Takeaway: The value of being an expert relates inversely to how much things change. In areas like technology and finance, where the game is changing all the time, expertise can actually be a liability.

Previous:
TSOT Ruby / Rails Presentation Night - Part 1
Jan 20, 2008 16:03
Next:
Starting Up: The Logo
Jan 31, 2008 12:40
Other Blog Posts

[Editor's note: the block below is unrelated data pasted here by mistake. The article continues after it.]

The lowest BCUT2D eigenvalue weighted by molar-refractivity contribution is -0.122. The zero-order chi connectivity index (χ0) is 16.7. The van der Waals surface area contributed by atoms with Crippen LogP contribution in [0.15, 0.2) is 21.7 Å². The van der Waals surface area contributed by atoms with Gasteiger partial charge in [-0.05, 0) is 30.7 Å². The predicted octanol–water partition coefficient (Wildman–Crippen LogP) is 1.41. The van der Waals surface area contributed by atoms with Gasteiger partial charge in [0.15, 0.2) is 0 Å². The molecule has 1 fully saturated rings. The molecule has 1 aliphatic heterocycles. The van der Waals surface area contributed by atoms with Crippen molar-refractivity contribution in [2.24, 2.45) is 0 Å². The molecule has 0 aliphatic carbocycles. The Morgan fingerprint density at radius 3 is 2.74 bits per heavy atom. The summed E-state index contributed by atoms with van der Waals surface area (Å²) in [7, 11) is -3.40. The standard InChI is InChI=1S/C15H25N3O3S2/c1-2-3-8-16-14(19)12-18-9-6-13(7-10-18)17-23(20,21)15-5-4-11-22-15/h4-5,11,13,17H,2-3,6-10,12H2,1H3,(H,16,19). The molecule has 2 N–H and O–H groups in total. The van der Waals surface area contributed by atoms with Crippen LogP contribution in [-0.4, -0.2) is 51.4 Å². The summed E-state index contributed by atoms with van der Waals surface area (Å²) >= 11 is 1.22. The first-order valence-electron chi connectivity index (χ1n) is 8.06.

This Is Nowhere: Bloomsday Halifax This Is Nowhere: Why an HTML/JavaScript Single-Page App With GPS Is A Bad Idea This Is Nowhere: GPS and Wayfinding and More UX This Is Nowhere: The Single-Button UX This Is Nowhere: Don’t Just Stand There! This Is Nowhere: Finding My Duck Finding Burgers Fast: My DIY Halifax Burger Week Site "This is Nowhere" at PodCamp Halifax 2018 The Diary Diaries: Fixing Remembary's Facebook Connection Special Leap Day Edition of "Some Weird Things About Time" What's Up With Remembary Can't get pg_dump To Work Now That Heroku Has Upgraded Postgresql to 9.4? The Best Thing I Ever Did To Promote My App If You Build It, They WON'T Come #deployaday, My Big Hairy Plan for 2015 Extracting Plain Text from an NSAttributedString My Year of "Hits" Part 2: Remembary Rolling My Year of "Hits" Part 1: Remembary Rises (and Stumbles) Handy Little Test Method to Check for Translations in Rails Apps My Suddenly Slow-Waking MacBook Air Indie App PR: Keeping Control of Your Tone A Quick Note on 'clone' in Rails 3.2 My eBook Apps 2: iOS, JavaScript, and Ruby My eBook Apps 1: Introduction Quick Tip: No Sound on Mountain Lion My Upcoming Talk at PodcampHFX 2012: My Year of "Hits" starshipsstarthere.ca: Building at the Speed of Funny Screencast Tips Remembary's Cool New Picture Support Indie App PR 2: Keeping On Top Of User Feedback Indie App PR 1: How to Handle an App Disaster Giles Bowkett Diary Project 2 Remembary Video Congratulations! Welcome to Your Nightmare! How My iPad App Remembary Took Off Why You Should Have an App in the App Store (Even If You Probably Won't Make Any Money) PodCampHFX Remembary Presentation - Part 3 How I Used MailChimp Autoresponders to Promote Remembary PodCampHFX Remembary Presentation Part 2 PodCampHFX Remembary Presentation Part 1 Why AdWords Ads Don't Work for iPad Apps Remembary is Sponsoring PodcampHFX Why Can't I Resize my Views in Interface Builder? Momento and Remembary Concerning Remembary iPad-Friendly eBooks of Gracian's Art of Worldly Wisdom Project Report: PTOS2 A Quick Note on Encryption We're all LUsers Thoughts on HAML Friday Afternoon Hack - Getting Beyond the Basics Halifax Friday Hack and Back to Basics Quote from Wil Shipley FutureRuby Make Web Not War Busy Week I: Toronto Ruby Job Fair Employment.nil - the Toronto Ruby Job Fair Code Count: Ruby on Rails vs. C#/ASP.NET A Brief Note on Twitter The Hub Halifax and Mobile Tech for Social Change Deep Thoughts on Microsoft From The Accordion Guy The Two Kinds of Defensive Programming Presentation - Fixing Careerious: From C#/.NET to Ruby on Rails Enterprise! Presenting at Ruby on Rails Project Night - May 7th New Name and New Look for Careerious/Clearfit FutureRuby and More From Unspace Health Tips for Programmers This tables meme won't die Careerious - Ruby and Rails vs. C#/.NET Yeah I Use Tables For Layout, So Sue Me The Different Kinds of Done Giles Bowkett's RubyFringe presentation OfficeTime: Great Time-Tracking App for OS X Back With A New Look Non-DRY Feed torontorb Keeping Your Sanity With The Command Design Pattern shindigital Is All Grown Up! (according to the spambots) Startup Stars? I'm so bored! The Magic Words for RMagick Jennifer from Operations You see? Naming is HARD Business Software as Process Documentation Deployment note: 'execve failed' Steve Jobs on Market Research Why Canada Is Better for Entrepreneurs "Program first and blog second" Toronto Tech Collage The MacBook Air Is A Roadster RubyFringe! Quote of the Week: Steve Yegge Starting Up: Cards Great design tool: browsershots.org Starting Up: The Logo Quotes Of The Day: Hedge Fund Interview TSOT Ruby / Rails Presentation Night - Part 1 Moneyworks: Accounting Software for Canadians on OS X Starting Up: The Name Nice logo, but why is your site so bland? Welcome to shindigital.com